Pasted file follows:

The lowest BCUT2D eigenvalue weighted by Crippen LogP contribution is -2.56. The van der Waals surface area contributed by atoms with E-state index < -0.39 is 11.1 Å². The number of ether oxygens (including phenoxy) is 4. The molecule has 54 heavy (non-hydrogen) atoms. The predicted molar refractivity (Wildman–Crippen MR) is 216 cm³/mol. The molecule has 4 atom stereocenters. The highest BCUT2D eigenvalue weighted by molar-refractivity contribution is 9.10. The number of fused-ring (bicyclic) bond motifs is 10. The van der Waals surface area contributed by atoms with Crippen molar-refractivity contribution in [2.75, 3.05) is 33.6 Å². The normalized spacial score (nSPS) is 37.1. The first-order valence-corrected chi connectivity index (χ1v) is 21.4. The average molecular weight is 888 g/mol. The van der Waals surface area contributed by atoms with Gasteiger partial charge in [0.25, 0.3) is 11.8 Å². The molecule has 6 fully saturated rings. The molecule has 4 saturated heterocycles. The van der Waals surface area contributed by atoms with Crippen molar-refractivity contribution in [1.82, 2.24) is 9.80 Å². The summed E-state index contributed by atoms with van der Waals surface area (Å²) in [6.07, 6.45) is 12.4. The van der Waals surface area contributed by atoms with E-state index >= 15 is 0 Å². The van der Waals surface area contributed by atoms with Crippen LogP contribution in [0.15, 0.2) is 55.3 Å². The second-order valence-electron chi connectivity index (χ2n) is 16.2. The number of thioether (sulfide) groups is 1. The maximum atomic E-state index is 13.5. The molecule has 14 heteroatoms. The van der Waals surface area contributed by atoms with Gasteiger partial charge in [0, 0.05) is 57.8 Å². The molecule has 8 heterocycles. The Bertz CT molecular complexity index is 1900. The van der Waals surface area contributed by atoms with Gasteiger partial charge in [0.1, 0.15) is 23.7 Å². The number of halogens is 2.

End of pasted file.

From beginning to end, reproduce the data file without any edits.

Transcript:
The lowest BCUT2D eigenvalue weighted by Crippen LogP contribution is -2.56. The van der Waals surface area contributed by atoms with E-state index < -0.39 is 11.1 Å². The number of ether oxygens (including phenoxy) is 4. The molecule has 54 heavy (non-hydrogen) atoms. The predicted molar refractivity (Wildman–Crippen MR) is 216 cm³/mol. The molecule has 4 atom stereocenters. The highest BCUT2D eigenvalue weighted by molar-refractivity contribution is 9.10. The number of fused-ring (bicyclic) bond motifs is 10. The van der Waals surface area contributed by atoms with Crippen molar-refractivity contribution in [2.75, 3.05) is 33.6 Å². The normalized spacial score (nSPS) is 37.1. The first-order valence-corrected chi connectivity index (χ1v) is 21.4. The average molecular weight is 888 g/mol. The van der Waals surface area contributed by atoms with Gasteiger partial charge in [0.25, 0.3) is 11.8 Å². The molecule has 6 fully saturated rings. The molecule has 4 saturated heterocycles. The van der Waals surface area contributed by atoms with Crippen molar-refractivity contribution in [1.82, 2.24) is 9.80 Å². The summed E-state index contributed by atoms with van der Waals surface area (Å²) in [6.07, 6.45) is 12.4. The van der Waals surface area contributed by atoms with E-state index >= 15 is 0 Å². The van der Waals surface area contributed by atoms with Crippen LogP contribution in [0.15, 0.2) is 55.3 Å². The second-order valence-electron chi connectivity index (χ2n) is 16.2. The number of thioether (sulfide) groups is 1. The maximum atomic E-state index is 13.5. The molecule has 14 heteroatoms. The van der Waals surface area contributed by atoms with Gasteiger partial charge in [0, 0.05) is 57.8 Å². The molecule has 8 heterocycles. The Bertz CT molecular complexity index is 1900. The van der Waals surface area contributed by atoms with Gasteiger partial charge in [0.1, 0.15) is 23.7 Å². The number of halogens is 2.